Makes it harder to single tap an opponent
While it’s true that a binary trigger can make follow up shots quite easy if you miss, it’s important to consider what will happen if you do hit your opponent with your first shot and they call a hit.
As a binary trigger will fire again when you release the trigger, you’ll have to either hit your opponent again needlessly (which can be considered bad form) or quickly shift your gun off target, which can be a waste of a BB at best and dangerous at worst.
Given that switching off a binary trigger function can take a little fiddling, which may not be so easy to do in game, this is something you’ll have to think about before heading to the field.
Why Do Some Airsoft Fields (And Other Users) Dislike Binary Triggers?
Player safety and fair play are usually top of mind for most airsoft fields.
As there is often a great disparity between the average casual airsoft player showing up with, say, their first stock G&G Raider that gets an RPS in the teens and a HPA-packing player who can spam 50 RPS with ease, many fields have started adding rate of fire restrictions in addition to FPS limits.
In particular, many have begun implementing semi-only rules to level the playing field somewhat.
As a binary trigger can allow a gun to remain in semi-auto while allowing users to potentially nearly double their ROF it can be seen as an unfair advantage and a violation of the spirit of the rule, if not the letter.
And if an ETU supports adding a binary function to burst or auto, it can lead to potentially uncontrolled and even dangerous situations on the field.
As a result, many of these fields have started adding specific rules targeting binary trigger users.
So Where Can I Use One?
All this isn’t to say that if you have a gun that does have a binary function you’ll never be able to use it.
They can still be used in pretty much any field that doesn’t have a semi-only rule or ROF restrictions, of which there are thankfully still quite a few.
They may also be used in casual games and events, with the agreement of other users, and of course at home or with friends.
Bottom Line: Are They Worth It?
Although not every user or field operator is a fan of them, binary triggers can be a very useful function on an airsoft gun.
Like burst mode and hair trigger, a binary trigger function can provide an airsoft gun with greater flexibility in function.
They are also generally included as an optional function on many better quality MOSFET/ETUs, which means that they can simply be one of many different interesting possible functions that are included in a component that you might be installing anyway to protect your airsoft gun and increase its functionality on the field.
And since having the option for a function as fun as a binary is generally a lot better than not, we’d say that having the option to set a binary trigger can be very much worth it, especially if you’re looking for a MOSFET install or upgrade anyway.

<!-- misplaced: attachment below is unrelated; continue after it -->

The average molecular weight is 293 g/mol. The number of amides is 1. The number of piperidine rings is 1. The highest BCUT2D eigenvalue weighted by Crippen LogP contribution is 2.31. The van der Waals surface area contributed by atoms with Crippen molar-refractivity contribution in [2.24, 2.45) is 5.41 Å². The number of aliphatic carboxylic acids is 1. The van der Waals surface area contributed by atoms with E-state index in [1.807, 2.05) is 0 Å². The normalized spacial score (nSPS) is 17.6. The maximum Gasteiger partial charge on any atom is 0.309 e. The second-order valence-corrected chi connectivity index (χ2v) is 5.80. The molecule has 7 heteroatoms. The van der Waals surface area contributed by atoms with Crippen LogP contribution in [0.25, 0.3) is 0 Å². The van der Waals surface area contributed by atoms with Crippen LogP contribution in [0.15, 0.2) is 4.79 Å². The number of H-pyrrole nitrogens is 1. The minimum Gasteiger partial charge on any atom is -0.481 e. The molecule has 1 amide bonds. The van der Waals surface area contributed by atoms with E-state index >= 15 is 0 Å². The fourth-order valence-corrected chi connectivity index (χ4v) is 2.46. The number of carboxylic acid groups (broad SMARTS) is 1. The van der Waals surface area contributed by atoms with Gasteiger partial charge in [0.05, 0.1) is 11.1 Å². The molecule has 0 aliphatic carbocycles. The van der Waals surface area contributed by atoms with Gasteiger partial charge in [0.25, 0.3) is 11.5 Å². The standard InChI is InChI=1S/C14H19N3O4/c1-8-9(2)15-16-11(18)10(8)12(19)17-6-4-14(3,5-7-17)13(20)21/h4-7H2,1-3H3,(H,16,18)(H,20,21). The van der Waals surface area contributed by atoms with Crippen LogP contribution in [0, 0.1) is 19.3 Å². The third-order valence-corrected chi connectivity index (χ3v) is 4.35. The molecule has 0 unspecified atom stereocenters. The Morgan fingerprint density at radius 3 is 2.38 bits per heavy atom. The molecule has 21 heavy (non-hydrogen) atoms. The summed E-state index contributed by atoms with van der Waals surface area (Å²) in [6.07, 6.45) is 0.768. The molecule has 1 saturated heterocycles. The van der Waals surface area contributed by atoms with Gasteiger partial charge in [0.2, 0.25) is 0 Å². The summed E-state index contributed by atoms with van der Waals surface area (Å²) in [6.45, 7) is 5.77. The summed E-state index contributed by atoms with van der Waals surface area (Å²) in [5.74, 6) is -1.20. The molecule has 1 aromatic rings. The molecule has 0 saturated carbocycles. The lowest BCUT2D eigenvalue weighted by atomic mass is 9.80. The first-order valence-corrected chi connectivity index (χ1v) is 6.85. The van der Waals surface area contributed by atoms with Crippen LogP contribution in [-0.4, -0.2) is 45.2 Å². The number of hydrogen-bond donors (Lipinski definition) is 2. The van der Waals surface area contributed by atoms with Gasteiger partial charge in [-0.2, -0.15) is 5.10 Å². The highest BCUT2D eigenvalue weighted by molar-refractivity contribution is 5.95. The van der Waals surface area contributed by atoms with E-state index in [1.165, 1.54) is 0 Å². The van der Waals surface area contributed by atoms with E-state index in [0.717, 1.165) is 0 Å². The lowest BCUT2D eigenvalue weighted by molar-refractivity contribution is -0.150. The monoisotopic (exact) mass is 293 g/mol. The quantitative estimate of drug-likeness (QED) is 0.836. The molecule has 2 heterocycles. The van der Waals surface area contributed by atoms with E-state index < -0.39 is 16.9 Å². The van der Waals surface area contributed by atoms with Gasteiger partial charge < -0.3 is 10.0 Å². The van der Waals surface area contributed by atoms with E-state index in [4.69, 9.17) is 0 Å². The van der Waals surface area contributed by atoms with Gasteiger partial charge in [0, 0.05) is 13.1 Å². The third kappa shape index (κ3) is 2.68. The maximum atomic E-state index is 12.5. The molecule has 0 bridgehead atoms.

One thing we would recommend, however, is to make sure that the ETU they are attached to is relatively easy to program/reprogram as your local fields may change their policies without warning, or you may be invited to a new field for an event or skirmish, and the ability to turn a binary trigger function on or off quickly and easily can be somewhat helpful.
Some Notable MOSFET/ETUs with Binary Trigger Functions To Check Out
As we’ve mentioned, binary trigger functions are included on many higher MOSFET/ETUs along with other trigger mod functions.
Some models we like can be found below.
One of the best known and reputable companies making MOSFETs and ETUs in airsoft, GATE offers a number of ETUs with binary trigger options at a number of different price points.
These include their flagship model, the GATE TITAN and their more affordable ASTER.
Both ETUs can be programmed through a pretty slick and visual app interface, the GATE Control Station, which connects to the ETU via USB or Bluetooth and allows users to make a wide variety of adjustments to their build with very little effort or confusion.
The Jefftron Leviathan is a programmable ETU that includes a microswitch, CNC trigger, as well as binary trigger mode.
Although not exactly cheap, the Leviathan is well-built, relatively easy to install and offers users a ton of potential functions aside from binary, including fire selection, fully adjustable burst mode, low battery warning, pre-cocking, and much more.
Perun is known for making high-quality, compact and reliable MOSFET/ETUs for a wide variety of gearboxes and airsoft guns, including those specifically designed to easily fit V2 and V3 gearboxes, P90s, Steyr AUGs, Kriss Vectors and more.
Most of their product offerings offer binary trigger functions and tend to be pretty affordable on the whole, particularly given their quality and reputation.
Will Martin – Will has been into airsoft and paintball for well over 10 years, and has done it all – from upgrading and fixing gearboxes as a tech to building custom airsoft loadouts for his friends to supporting off those friends as a DM.